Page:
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SACRAMENTO — Miniature soldier figurines stand watch on the windowsill beside the door to Jamie Murphy’s motel room. They’re his protection, he says, as he looks for his blue room card in his wallet.
Inside the room, more figures: a wooden nativity scene, a Rudolph Pez dispenser, and a plastic Donald Trump toy giving the thumbs up. There’s also a photo of Christ Pantocrator, and another Catholic iconograph depicting a woman holding a quill.
Jamie has taken the time to make this place feel like home. And for now, it is. If he’s lucky, he’ll die here.
“Mr. James Murphy is under my care for pancreatic cancer with mastitis to the liver,” Murphy says, reading from a letter his doctor gave him last November. “His disease is terminal. He has a life expectancy of 12 months or less.”
The cancer has spread to Jamie’s liver, and he’s dying from liver failure. After he was given his diagnosis, his fiance told him she didn't want to watch him die.
“I was asked to leave,” Jamie says.
He’s been homeless ever since. Homeless and dying of terminal cancer.
A former care-giver with In-Home Supportive Services, Jamie’s now in need of some of that same assistance he once provided. Problem is, there are no hospice or palliative care centers for the homeless in California, so he’s taken refuge in a Motel 6 in Sacramento to die with dignity, at least until his money runs out. If that happens, he'll be back out on the street, waiting for his cancer to kill him.
"If you or I are dying, we have the option of having hospice in our home,” says Dr. Marlene von Friederichs-Fitzwater, a retired associate professor with the UC Davis School of Medicine. “What that means is there’s a hospice team that comes in, at least once a week, and there’s always a family member, or friend, who gets designated as the caregiver.”
Homeless people, she says, don’t have access to hospice services, and trying to deliver that level of care on the street is “almost impossible.”
Then there's the question of medication.
“I'm frightened of being robbed and, you know, having thousands of dollars worth of medications that aren't supposed to be out (on the street), I'm going to be carrying on me, yeah, I'm scared,” says Jamie. “I can’t be in this situation.”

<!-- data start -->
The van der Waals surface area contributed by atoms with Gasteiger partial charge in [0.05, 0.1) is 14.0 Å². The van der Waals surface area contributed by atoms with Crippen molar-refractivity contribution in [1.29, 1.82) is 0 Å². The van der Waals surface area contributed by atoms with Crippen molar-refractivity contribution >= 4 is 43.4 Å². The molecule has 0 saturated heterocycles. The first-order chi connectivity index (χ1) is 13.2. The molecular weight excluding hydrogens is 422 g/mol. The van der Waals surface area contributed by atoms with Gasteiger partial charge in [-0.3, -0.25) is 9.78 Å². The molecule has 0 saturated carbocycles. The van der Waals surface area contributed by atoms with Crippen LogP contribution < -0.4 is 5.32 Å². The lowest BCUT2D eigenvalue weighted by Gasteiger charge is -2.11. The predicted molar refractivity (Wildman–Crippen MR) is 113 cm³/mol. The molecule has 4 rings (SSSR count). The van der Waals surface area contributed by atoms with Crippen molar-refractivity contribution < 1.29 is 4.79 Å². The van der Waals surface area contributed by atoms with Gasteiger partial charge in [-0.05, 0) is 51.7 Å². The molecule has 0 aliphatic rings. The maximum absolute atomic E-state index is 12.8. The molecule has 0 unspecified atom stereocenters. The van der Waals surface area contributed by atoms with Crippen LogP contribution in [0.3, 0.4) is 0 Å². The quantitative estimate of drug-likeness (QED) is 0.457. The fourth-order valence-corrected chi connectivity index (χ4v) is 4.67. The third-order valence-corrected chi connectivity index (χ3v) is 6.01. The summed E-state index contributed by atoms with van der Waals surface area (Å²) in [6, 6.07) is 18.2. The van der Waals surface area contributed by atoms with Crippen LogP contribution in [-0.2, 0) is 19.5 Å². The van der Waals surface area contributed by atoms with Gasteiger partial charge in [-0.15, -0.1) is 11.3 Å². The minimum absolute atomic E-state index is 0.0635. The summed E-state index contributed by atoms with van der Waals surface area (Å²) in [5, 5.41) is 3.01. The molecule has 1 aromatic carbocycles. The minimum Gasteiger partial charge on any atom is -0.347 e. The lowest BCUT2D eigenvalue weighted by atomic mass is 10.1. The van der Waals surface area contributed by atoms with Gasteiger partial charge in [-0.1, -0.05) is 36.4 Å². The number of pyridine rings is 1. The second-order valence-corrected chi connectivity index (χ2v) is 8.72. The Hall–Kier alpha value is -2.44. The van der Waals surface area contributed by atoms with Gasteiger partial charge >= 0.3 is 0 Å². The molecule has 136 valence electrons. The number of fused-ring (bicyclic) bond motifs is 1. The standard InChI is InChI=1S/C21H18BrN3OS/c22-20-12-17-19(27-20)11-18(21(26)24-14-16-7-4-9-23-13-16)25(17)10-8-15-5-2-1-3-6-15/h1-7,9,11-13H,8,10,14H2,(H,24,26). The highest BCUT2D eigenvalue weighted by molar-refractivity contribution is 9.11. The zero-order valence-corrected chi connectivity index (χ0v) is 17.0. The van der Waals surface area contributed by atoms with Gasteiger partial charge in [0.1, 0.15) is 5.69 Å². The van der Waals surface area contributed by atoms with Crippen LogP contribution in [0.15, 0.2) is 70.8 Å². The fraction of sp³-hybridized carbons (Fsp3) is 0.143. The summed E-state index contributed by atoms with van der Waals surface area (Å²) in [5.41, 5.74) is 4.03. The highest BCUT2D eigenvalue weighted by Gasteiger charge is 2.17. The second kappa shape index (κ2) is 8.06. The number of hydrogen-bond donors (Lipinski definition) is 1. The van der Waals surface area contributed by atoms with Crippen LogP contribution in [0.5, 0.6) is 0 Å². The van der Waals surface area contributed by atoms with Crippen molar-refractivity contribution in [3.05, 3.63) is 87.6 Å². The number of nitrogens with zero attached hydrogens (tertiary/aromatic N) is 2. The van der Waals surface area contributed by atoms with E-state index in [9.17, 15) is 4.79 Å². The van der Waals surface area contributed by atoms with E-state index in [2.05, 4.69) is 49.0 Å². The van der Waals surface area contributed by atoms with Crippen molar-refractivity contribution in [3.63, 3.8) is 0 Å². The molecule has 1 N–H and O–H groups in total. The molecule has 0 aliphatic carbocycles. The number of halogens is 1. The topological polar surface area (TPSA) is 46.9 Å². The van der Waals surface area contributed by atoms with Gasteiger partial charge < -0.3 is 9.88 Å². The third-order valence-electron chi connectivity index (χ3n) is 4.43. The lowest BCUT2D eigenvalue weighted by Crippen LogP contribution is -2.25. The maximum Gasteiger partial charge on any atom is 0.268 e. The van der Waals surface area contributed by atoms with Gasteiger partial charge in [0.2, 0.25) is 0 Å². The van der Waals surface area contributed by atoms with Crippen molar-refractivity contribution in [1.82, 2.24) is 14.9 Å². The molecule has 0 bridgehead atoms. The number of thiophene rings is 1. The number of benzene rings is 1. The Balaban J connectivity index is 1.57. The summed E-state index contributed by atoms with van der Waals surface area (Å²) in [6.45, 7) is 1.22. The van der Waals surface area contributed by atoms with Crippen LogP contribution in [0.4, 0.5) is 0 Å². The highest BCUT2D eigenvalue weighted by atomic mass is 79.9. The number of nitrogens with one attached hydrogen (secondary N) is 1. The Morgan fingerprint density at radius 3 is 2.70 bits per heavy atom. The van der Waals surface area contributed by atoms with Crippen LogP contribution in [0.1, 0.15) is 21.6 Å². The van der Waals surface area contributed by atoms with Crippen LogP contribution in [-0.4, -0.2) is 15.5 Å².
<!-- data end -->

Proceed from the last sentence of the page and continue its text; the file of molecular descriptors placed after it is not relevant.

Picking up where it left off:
In 2016, the latest year the numbers were available, at least 14 homeless people found dead on the streets of Sacramento passed away from a terminal illness, which is why Dr. Von Friederichs-Fitzwater founded Joshua’s House, a non-profit facility that will allow the homeless to die in a safe, comfortable space.
“We have people with advanced cancer and heart disease and diabetes who are dying on the street, and when I learned that, I was shocked,” Von Friederichs-Fitzwater says.
Dr. Von Friederichs-Fitzwater lost her grandson, Joshua, to a drug-overdose while he was living on the streets in Omaha. She’s naming the 20-bed facility after him, and says it’ll be a place where people like Jamie, who’ve been discharged from the hospital with a terminal illness, can spend their final days in a home-like, comfortable space and allow their hospice teams to treat them in a safe environment.
It’ll be the first facility of its kind in California, and the eighth one in the country, Dr. Von Friederichs-Fitzwater says.
“We know the hospitals are going to be telling me we’re going to be full the first week, which tells you the extent of the problem, but it’ll be a start,” Von Friederichs-Fitzwater says.
The facility’s approval is still facing an appeal from the neighborhood association, where it will have to convince the public, and people like Jeffrey Rea, who owns the adjacent flooring business, that Joshua’s House will be a welcome addition to the area.
“It’s really been a struggle,” Rea says. “We come down here every day and we wonder how much stuff is going to be left on our dock. I appreciate, understand, and agree that a facility like that, which she is trying to come up with, is a very good idea, my major thing would just be, this location is a poor choice.”
The future location of Joshua’s House — located in a historic armory in the 1500 block of North C Street— is also home to other social services such as Loaves & Fishes, Volunteers of America and the Salvation Army. Rea says the area is inundated with homeless, and is worried that Von Friederichs-Fitzwater’s facility will draw even more people outside his business.
But Von Friederichs-Fitzwater says Joshua’s House will not accept walk-ins. Residents must be discharged from a hospital and show proof of their terminal illness diagnosis to be eligible for a bed.
“When you’re that sick, and you’re dying, I think it demonstrates the heart and soul of a city that can allow people to die on the street like that,” Von Friederichs-Fitzwater said. “It says something about who we are as a community.”
If Joshua’s House conditional use permit for residential care facility is approved by the Sacramento City Council on Tuesday, May 15, it still isn’t slated to open until the Fall of 2018, about a year from Jamie’s 12-month prognosis given to him last year.
For now, he’s waiting for death in his motel room. He’s set up a GoFund me account for people to help him pay for additional nights in the motel, but he says a couch or garage would be preferable to the alternative: dying on the street.
“I don't know where I'm going to go, or who's going to help,” he says. “Wherever I'm placed at, or wherever I'm at, then I guess that's where I'm supposed to be. If that means I die on the street, or I die in a facility…it's pretty much whatever God's will is for me.”
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